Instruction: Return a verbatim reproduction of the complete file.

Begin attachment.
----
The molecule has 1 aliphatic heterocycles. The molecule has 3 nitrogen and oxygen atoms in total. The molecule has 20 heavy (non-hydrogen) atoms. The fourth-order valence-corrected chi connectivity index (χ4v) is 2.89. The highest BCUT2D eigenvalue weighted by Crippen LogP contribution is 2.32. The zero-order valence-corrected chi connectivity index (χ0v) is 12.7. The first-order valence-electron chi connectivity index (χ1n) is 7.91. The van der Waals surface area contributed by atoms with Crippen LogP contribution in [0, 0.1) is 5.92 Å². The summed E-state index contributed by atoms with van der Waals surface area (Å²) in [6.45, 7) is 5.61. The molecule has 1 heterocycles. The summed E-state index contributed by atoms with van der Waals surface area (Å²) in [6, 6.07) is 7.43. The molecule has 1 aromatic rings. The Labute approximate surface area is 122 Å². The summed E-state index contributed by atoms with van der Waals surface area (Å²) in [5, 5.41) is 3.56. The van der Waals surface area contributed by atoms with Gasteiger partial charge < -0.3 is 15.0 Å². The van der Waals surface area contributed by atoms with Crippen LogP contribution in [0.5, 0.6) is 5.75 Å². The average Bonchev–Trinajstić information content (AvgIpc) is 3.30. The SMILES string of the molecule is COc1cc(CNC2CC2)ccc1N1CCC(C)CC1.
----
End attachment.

The molecule has 1 aliphatic heterocycles. The molecule has 3 nitrogen and oxygen atoms in total. The molecule has 20 heavy (non-hydrogen) atoms. The fourth-order valence-corrected chi connectivity index (χ4v) is 2.89. The highest BCUT2D eigenvalue weighted by Crippen LogP contribution is 2.32. The zero-order valence-corrected chi connectivity index (χ0v) is 12.7. The first-order valence-electron chi connectivity index (χ1n) is 7.91. The van der Waals surface area contributed by atoms with Crippen LogP contribution in [0, 0.1) is 5.92 Å². The summed E-state index contributed by atoms with van der Waals surface area (Å²) in [6.45, 7) is 5.61. The molecule has 1 heterocycles. The summed E-state index contributed by atoms with van der Waals surface area (Å²) in [6, 6.07) is 7.43. The molecule has 1 aromatic rings. The Labute approximate surface area is 122 Å². The summed E-state index contributed by atoms with van der Waals surface area (Å²) in [5, 5.41) is 3.56. The van der Waals surface area contributed by atoms with Gasteiger partial charge < -0.3 is 15.0 Å². The van der Waals surface area contributed by atoms with Crippen LogP contribution in [0.5, 0.6) is 5.75 Å². The average Bonchev–Trinajstić information content (AvgIpc) is 3.30. The SMILES string of the molecule is COc1cc(CNC2CC2)ccc1N1CCC(C)CC1.